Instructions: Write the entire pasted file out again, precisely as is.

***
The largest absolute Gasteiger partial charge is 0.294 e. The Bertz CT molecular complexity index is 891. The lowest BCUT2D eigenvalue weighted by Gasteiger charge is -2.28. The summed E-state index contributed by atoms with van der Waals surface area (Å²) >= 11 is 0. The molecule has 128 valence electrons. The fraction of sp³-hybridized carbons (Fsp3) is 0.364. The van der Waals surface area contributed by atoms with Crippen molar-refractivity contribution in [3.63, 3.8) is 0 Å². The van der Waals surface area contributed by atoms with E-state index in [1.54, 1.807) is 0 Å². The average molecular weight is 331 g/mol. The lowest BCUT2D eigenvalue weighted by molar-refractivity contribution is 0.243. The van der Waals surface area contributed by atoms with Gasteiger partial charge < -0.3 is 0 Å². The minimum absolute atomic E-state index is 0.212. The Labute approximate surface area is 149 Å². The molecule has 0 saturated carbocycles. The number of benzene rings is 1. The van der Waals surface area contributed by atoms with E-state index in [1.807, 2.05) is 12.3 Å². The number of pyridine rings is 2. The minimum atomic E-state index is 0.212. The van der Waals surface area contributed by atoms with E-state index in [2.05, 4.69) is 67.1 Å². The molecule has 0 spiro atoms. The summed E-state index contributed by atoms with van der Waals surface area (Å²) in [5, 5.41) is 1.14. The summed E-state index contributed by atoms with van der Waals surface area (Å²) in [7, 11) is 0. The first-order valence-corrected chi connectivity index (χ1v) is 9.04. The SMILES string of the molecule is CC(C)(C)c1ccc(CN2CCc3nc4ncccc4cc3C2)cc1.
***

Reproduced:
The largest absolute Gasteiger partial charge is 0.294 e. The Bertz CT molecular complexity index is 891. The lowest BCUT2D eigenvalue weighted by Gasteiger charge is -2.28. The summed E-state index contributed by atoms with van der Waals surface area (Å²) >= 11 is 0. The molecule has 128 valence electrons. The fraction of sp³-hybridized carbons (Fsp3) is 0.364. The van der Waals surface area contributed by atoms with Crippen molar-refractivity contribution in [3.63, 3.8) is 0 Å². The van der Waals surface area contributed by atoms with E-state index in [1.54, 1.807) is 0 Å². The average molecular weight is 331 g/mol. The lowest BCUT2D eigenvalue weighted by molar-refractivity contribution is 0.243. The van der Waals surface area contributed by atoms with Gasteiger partial charge < -0.3 is 0 Å². The minimum absolute atomic E-state index is 0.212. The Labute approximate surface area is 149 Å². The molecule has 0 saturated carbocycles. The number of benzene rings is 1. The van der Waals surface area contributed by atoms with E-state index in [1.807, 2.05) is 12.3 Å². The number of pyridine rings is 2. The minimum atomic E-state index is 0.212. The van der Waals surface area contributed by atoms with E-state index in [2.05, 4.69) is 67.1 Å². The molecule has 0 spiro atoms. The summed E-state index contributed by atoms with van der Waals surface area (Å²) in [5, 5.41) is 1.14. The summed E-state index contributed by atoms with van der Waals surface area (Å²) in [7, 11) is 0. The first-order valence-corrected chi connectivity index (χ1v) is 9.04. The SMILES string of the molecule is CC(C)(C)c1ccc(CN2CCc3nc4ncccc4cc3C2)cc1.